Next month Xactly reaches its three-year anniversary, having debuted at Salesforce.com's Dreamforce 2005 event, where they introduced their on-demand Sales Compensation Management (SCM) product.
Xactly Incent brings automation and end-to-end visibility to the incentive sales compensation process, which, Cabrera says, "in nearly 90 percent of companies today is still managed by manual, spreadsheet-driven processes that breed errors and disputes, don't cost-effectively scale, can't easily accommodate plan changes and additions, and ultimately don't align sales behaviors with corporate goals to effectively drive profits."
But hey, other than that, they're great.
Cabrera says Xactly addresses this issue "in much the same manner that on-demand CRM brought automation, real-time visibility and efficiency to pre-sales processes." And Xactly is now heading for what Cabrera sees as a much larger market: on-demand Sales Performance Management. Forecast to reach $13.5 billion by 2010, the SPM market is an exciting opportunity for companies with a comprehensive suite of integrated, on-demand applications for driving overall sales performance.
FC: What is SPM, and how is it related to sales compensation management?
CC: In 2006, Gartner predicted that "a sales performance management market will coalesce around best-of-breed vendors largely originating from the sales incentive compensation management market." This is now happening.
Sales compensation management is the core foundation of any SPM product. Compensation management applications serve to consolidate, scrub and centralize critical post-sales data from systems such as ERP, order-management, pricing, inventory, product, accounts receivable and HR. This data is used to calculate commissions for the sales organization, or anyone with a variable component as part of their compensation.
But just as importantly, this data can then be used to model the impact of compensation-plan changes, and drive analytics that help companies determine their most profitable products, understand their commission’s exposure, determine the most productive territories, optimize the structure of their sales organizations, and much more.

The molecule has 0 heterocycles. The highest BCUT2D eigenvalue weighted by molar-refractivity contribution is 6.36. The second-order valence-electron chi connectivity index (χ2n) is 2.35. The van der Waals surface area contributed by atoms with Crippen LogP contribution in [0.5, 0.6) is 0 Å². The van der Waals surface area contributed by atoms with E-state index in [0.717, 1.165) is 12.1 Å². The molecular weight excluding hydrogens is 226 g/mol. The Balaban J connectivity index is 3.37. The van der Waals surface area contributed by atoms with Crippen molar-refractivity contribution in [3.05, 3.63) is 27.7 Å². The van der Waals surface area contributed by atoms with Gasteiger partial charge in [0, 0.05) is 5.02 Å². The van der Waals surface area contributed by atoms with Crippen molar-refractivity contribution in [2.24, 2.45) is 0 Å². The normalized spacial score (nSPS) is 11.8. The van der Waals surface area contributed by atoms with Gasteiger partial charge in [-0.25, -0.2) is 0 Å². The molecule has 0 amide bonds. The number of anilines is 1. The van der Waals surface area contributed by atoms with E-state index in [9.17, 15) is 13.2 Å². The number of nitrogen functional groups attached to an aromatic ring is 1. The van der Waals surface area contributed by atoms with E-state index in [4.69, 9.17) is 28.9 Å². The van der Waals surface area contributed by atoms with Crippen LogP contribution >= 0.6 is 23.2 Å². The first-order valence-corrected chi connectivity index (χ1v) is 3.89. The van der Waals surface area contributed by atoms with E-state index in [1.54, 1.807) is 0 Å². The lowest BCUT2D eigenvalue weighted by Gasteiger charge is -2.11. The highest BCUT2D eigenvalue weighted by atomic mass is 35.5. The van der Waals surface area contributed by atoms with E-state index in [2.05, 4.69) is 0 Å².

FC: What is the relationship between SPM and CRM?
SPM and CRM are complementary. CRM deals with pre-sales data, or everything leading up to a sale to make sure that sale happens. SPM manages post-sales data, helping users best use this wealth of data to boost future sales and business performance.
Post-sales data is used to figure commissions, model plans, optimize pricing and territory coverage, and all the good things we just discussed. But post-sales data can also be married to pre-sales data to drive entirely new kinds of value for CRM users.
Here's a good example. Many of our customers are using Xactly Incent directly within their CRM applications, and allowing their reps to run "what if" scenarios by marrying live opportunity data from Salesforce CRM with compensation-plan data from Xactly Incent. Without ever leaving their CRM application, they can now see how much they stand to make on particular deals and how best to structure those deals for maximum commission payout. Under a strategic compensation program, what's best for the rep is what's best for the company.
FC: What's the compelling value proposition you offer to potential customers?
CC: The convergence of SPM and on-demand SaaS delivery has created a new, affordable way to improve sales effectiveness. We let companies automate and integrate strategic sales and finance business processes, and let individuals, from sales reps to top management, make better, more informed and timely decisions.
In the on-demand world, the customer holds all the cards and can kick an on-demand vendor out of the game at any time. Hence we're driven by the notion that each customer's business must be earned anew every day. Xactly's 94.4 percent customer-renewal rate is, we think, testament to our culture.